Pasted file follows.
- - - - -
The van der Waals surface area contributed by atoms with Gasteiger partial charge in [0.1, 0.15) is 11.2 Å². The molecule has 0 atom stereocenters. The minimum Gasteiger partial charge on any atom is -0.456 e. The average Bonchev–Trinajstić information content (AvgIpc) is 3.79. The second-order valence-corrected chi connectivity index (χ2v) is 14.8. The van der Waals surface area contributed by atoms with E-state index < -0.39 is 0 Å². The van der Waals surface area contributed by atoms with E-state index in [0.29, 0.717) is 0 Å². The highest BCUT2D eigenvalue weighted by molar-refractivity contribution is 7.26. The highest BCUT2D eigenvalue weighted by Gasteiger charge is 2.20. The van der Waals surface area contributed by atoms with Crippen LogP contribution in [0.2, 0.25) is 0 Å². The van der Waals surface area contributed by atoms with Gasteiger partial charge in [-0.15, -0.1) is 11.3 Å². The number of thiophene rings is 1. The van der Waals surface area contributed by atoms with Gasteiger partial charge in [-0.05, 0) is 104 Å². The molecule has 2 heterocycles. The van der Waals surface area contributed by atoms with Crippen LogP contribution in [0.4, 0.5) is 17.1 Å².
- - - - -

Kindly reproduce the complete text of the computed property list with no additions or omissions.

The van der Waals surface area contributed by atoms with Gasteiger partial charge in [0.1, 0.15) is 11.2 Å². The molecule has 0 atom stereocenters. The minimum Gasteiger partial charge on any atom is -0.456 e. The average Bonchev–Trinajstić information content (AvgIpc) is 3.79. The second-order valence-corrected chi connectivity index (χ2v) is 14.8. The van der Waals surface area contributed by atoms with E-state index < -0.39 is 0 Å². The van der Waals surface area contributed by atoms with E-state index in [0.29, 0.717) is 0 Å². The highest BCUT2D eigenvalue weighted by molar-refractivity contribution is 7.26. The highest BCUT2D eigenvalue weighted by Gasteiger charge is 2.20. The van der Waals surface area contributed by atoms with Crippen LogP contribution in [0.2, 0.25) is 0 Å². The van der Waals surface area contributed by atoms with Gasteiger partial charge in [-0.15, -0.1) is 11.3 Å². The number of thiophene rings is 1. The van der Waals surface area contributed by atoms with Gasteiger partial charge in [-0.05, 0) is 104 Å². The molecule has 2 heterocycles. The van der Waals surface area contributed by atoms with Crippen LogP contribution in [0.4, 0.5) is 17.1 Å².